Tuesday, December 9, 2008

The Way the World Ends

Let us count the ways, my droogies. Let us be analytical, or anal-ytical. First,

Animate versus Inanimate
In today's lesson we will not consider rocks, ice cubes or exploding stars. No meteors, comets or novas. No changes in the Earth's orbit, etc. It has to be our fault or somebody else's. Somebody is to blame, dammit! Second,

No Homefield Advantage
In the battle for Planet Earth, there is no homefield advantage. The visitors always have the upper hand. Third,

Smarts versus Dumb Luck
A tough one. Do we want to lose out to a foe which can play 3D chess with eyes closed, or are we okay with plain old fashioned brute force? Bear in mind that a repeat-appearance will be made by Dumb Luck on our side. And,

We Have Met the Enemy, and You Know the Rest
Yeah, we can defeat ourselves. Tens of thousands of years of humans piling on humans tells us this again and again. Fifth,

The End is the End
It's not apocalyptic if their isn't a pretty much all-consuming disaster. We have to be done for. . . . Mostly. Not completely done for, just mostly, pretty much. So, either Washington or New York has to be destroyed.

Reality vs. WTF?!
Some films actually take the end of the world seriously, especially if made during the reign of murderous maniacs like George W. Bush or Ronald Reagan. But this can wear on one, so most take the entertaining road of unreality, antireality, fantasy, delusion, illusion, denial. Finally,

The Suck Veto
I reserve the right to pass over films that just plain suck, as opposed to suck in a fun, late night camp way. Tim Burton's Mars Attacks just plain sucks.

Let us begin.

1. The War of the Worlds
Tom Cruise. No big victories, we just get lucky.
And nobody has a clue. Nice.
Weakened by the rosy ending with a near-perfect
Boston street, but for badly parked cars. (In some
sense understandable, who would bother
attacking Boston?) Cruise might join our classic heroes
noted below.

2. The War of the Worlds
The original. Scientist knowing
it all detracts from doom and gloom.
Screaming dimwit woman sidekick is a downer.

3. Children of Men
Now this is the way to end
things. Nasty, brutish, and drawn out.
And a good post-apocalyptic hero has
a nice cynical realism. (Witness two of
our heroes below.)

4. The Blob
That blob is best of the dumb luck, brute force brigade.
But not good enough to beat Steve McQueen.
Excellent camp factor. (Sorry, the cast of
the remake sucks so massively, I cannot
take it seriously.)

5. Invasion of the Body Snatchers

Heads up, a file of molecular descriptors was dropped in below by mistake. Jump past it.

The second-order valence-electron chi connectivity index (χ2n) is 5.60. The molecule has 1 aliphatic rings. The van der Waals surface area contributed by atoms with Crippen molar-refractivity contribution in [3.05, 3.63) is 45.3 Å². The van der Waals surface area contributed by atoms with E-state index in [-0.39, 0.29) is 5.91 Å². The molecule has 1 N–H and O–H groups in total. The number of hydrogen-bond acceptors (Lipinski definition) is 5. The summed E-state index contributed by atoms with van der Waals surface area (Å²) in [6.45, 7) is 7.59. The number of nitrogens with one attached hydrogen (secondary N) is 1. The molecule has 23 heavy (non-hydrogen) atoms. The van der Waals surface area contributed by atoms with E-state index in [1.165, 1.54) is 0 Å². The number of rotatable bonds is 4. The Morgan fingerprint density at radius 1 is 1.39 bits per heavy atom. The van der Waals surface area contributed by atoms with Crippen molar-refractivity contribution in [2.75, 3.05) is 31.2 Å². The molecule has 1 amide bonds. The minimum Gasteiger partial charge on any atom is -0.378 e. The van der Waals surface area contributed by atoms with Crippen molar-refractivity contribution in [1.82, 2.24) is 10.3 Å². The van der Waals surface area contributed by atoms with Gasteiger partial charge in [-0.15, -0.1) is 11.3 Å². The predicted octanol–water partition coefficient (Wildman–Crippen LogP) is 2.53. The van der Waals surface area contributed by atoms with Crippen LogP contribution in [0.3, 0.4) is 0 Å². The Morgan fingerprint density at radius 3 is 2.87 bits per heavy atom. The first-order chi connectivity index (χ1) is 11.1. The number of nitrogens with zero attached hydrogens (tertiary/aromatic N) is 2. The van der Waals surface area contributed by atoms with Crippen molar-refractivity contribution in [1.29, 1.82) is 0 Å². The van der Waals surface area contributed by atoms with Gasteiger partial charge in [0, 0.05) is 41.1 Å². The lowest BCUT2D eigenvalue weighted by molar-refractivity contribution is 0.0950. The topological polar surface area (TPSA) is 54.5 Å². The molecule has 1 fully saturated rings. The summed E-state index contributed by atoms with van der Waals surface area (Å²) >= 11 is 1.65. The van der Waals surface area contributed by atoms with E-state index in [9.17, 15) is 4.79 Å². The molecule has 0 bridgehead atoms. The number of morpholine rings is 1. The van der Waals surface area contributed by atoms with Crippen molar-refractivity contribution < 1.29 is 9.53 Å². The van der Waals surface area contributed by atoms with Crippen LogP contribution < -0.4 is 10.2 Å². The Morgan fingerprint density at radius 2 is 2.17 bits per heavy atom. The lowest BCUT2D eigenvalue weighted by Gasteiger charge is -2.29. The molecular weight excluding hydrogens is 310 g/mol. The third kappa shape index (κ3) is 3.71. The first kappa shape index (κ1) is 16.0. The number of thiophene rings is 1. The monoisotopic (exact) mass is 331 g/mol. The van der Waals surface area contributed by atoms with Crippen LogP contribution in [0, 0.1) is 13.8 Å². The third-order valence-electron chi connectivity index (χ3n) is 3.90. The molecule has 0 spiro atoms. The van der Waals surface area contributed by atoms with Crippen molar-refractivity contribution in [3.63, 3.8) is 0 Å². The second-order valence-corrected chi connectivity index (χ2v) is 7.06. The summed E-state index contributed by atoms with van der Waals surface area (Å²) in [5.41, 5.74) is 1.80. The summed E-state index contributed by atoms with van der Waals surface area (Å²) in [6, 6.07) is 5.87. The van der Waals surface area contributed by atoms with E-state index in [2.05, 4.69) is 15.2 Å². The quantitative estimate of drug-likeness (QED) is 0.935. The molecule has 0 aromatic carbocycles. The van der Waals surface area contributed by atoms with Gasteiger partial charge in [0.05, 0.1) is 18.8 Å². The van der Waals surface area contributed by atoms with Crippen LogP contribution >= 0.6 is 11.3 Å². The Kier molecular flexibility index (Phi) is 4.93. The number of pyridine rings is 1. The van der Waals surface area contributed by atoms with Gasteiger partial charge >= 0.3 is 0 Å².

The original.

6. Invasion of the Body Snatchers
Donald Sutherland, Leonard Nimoy,
Jeff Goldblum, Brooke Adams,
Veronica Cartwright. Has that great
70s Stalinist gloom quality.

7. Invasion of the Body Snatchers (aka Invasion)

8. 28 Days Later
Night of the Living Dead, but with
less camp, more stamp.

9. Omega Man
Charlton Heston takes on the end thing
and blows away . . .

10. I am Legend
This could have been so much better.
How did Will Smith get that James Bond
house going, anyway? And just how dumb
can a person be and make it through 3 years
of apocalypse?

11. The Planet of the Apes
The original. One of The Great Three
Charlton Heston apocalyptic/post-apocalyptic
movies. The third being . . .

12. Soylent Green
What a dystopia here. And in each of the
Big Three, Heston has that great
resigned cynicical realist vision. He
just toughs it out.

13. Battlestar Galactica, Revelations
Just that one scene at the end earns this
episode a place on the list. I never thought
the producers would have the guts for a
plot turn like that.

14. Independence Day
Windows spammers can't even write a good virus for the Mac.
How did Jeff Goldblum write code to hack the aliens here?

15. Road Warrior
The rip-roarin-est best of the
post-apocalypse chase.

16. Mad Max Beyond Thunderdome
Delicious vision of post-apocalyptic tribalism.
And Mel Gibson is the third of the just
tough it out lot, with Heston and Owen
(and maybe Cruise in War of the Worlds)

17. Threads vs. The Day After
Threads is the brutally bleak British answer
to the picnic nuclear apocalypse, The Day After (1983).
Day After is so sunny, you half expect it turn into a
musical midway through.

And forthcoming: The Road
I don't think there's a snowball's chance in hell
that Hollywood can get this one right.

And the awful that shouldn't be mentioned but must be lest we forget:
Battlefield Earth. How did Travolta get work after this?
Waterworld. How did Kevin Costner get work after this? Would have been better as Wayne'sWaterworld.
The Postman. And how did Kevin Costner stay on the roster to strike out again?
Signs. Had some nice touches, like the sense of isolation. But what the hell are the aliens up to? They're just making crop circles? What about leveling something?!

And what have we learned today, my droogies?
If you're going to survive the End of the World, you better have that don't-grin-and-bear-it attitude. Plus, running or racing, be fast. And watch out for people who have got religion.

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